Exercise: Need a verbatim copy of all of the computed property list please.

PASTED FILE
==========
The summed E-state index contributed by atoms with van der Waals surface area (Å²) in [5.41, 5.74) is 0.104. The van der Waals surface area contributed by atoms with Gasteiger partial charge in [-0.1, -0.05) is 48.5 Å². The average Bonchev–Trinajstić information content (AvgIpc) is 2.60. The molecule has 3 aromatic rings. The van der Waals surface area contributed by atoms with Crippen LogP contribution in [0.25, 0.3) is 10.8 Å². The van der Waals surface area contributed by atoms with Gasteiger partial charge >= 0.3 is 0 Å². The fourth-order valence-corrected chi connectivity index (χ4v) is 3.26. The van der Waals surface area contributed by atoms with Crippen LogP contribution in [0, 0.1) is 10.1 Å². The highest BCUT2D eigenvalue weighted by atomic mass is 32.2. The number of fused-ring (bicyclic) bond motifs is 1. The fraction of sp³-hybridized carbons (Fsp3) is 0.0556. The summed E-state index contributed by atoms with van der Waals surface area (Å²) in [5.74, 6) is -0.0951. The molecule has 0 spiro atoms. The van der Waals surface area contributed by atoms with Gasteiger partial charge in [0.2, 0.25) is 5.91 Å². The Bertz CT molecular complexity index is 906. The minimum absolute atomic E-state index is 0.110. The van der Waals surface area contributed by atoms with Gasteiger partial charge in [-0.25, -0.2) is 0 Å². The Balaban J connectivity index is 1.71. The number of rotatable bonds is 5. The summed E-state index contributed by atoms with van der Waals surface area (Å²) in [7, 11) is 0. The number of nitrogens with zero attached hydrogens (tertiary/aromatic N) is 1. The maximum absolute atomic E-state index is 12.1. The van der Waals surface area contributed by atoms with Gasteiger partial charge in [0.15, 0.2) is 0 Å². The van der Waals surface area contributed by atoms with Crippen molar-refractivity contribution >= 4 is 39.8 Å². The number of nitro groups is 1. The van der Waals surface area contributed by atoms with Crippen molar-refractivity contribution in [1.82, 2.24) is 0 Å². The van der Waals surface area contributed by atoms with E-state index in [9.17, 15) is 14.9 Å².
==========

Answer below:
The summed E-state index contributed by atoms with van der Waals surface area (Å²) in [5.41, 5.74) is 0.104. The van der Waals surface area contributed by atoms with Gasteiger partial charge in [-0.1, -0.05) is 48.5 Å². The average Bonchev–Trinajstić information content (AvgIpc) is 2.60. The molecule has 3 aromatic rings. The van der Waals surface area contributed by atoms with Crippen LogP contribution in [0.25, 0.3) is 10.8 Å². The van der Waals surface area contributed by atoms with Gasteiger partial charge >= 0.3 is 0 Å². The fourth-order valence-corrected chi connectivity index (χ4v) is 3.26. The van der Waals surface area contributed by atoms with Crippen LogP contribution in [0, 0.1) is 10.1 Å². The highest BCUT2D eigenvalue weighted by atomic mass is 32.2. The number of fused-ring (bicyclic) bond motifs is 1. The fraction of sp³-hybridized carbons (Fsp3) is 0.0556. The summed E-state index contributed by atoms with van der Waals surface area (Å²) in [5.74, 6) is -0.0951. The molecule has 0 spiro atoms. The van der Waals surface area contributed by atoms with Gasteiger partial charge in [0.2, 0.25) is 5.91 Å². The Bertz CT molecular complexity index is 906. The minimum absolute atomic E-state index is 0.110. The van der Waals surface area contributed by atoms with Gasteiger partial charge in [-0.25, -0.2) is 0 Å². The Balaban J connectivity index is 1.71. The number of rotatable bonds is 5. The summed E-state index contributed by atoms with van der Waals surface area (Å²) in [7, 11) is 0. The number of nitrogens with zero attached hydrogens (tertiary/aromatic N) is 1. The maximum absolute atomic E-state index is 12.1. The van der Waals surface area contributed by atoms with Gasteiger partial charge in [0.15, 0.2) is 0 Å². The van der Waals surface area contributed by atoms with Crippen molar-refractivity contribution >= 4 is 39.8 Å². The number of nitro groups is 1. The van der Waals surface area contributed by atoms with Crippen molar-refractivity contribution in [1.82, 2.24) is 0 Å². The van der Waals surface area contributed by atoms with E-state index in [9.17, 15) is 14.9 Å².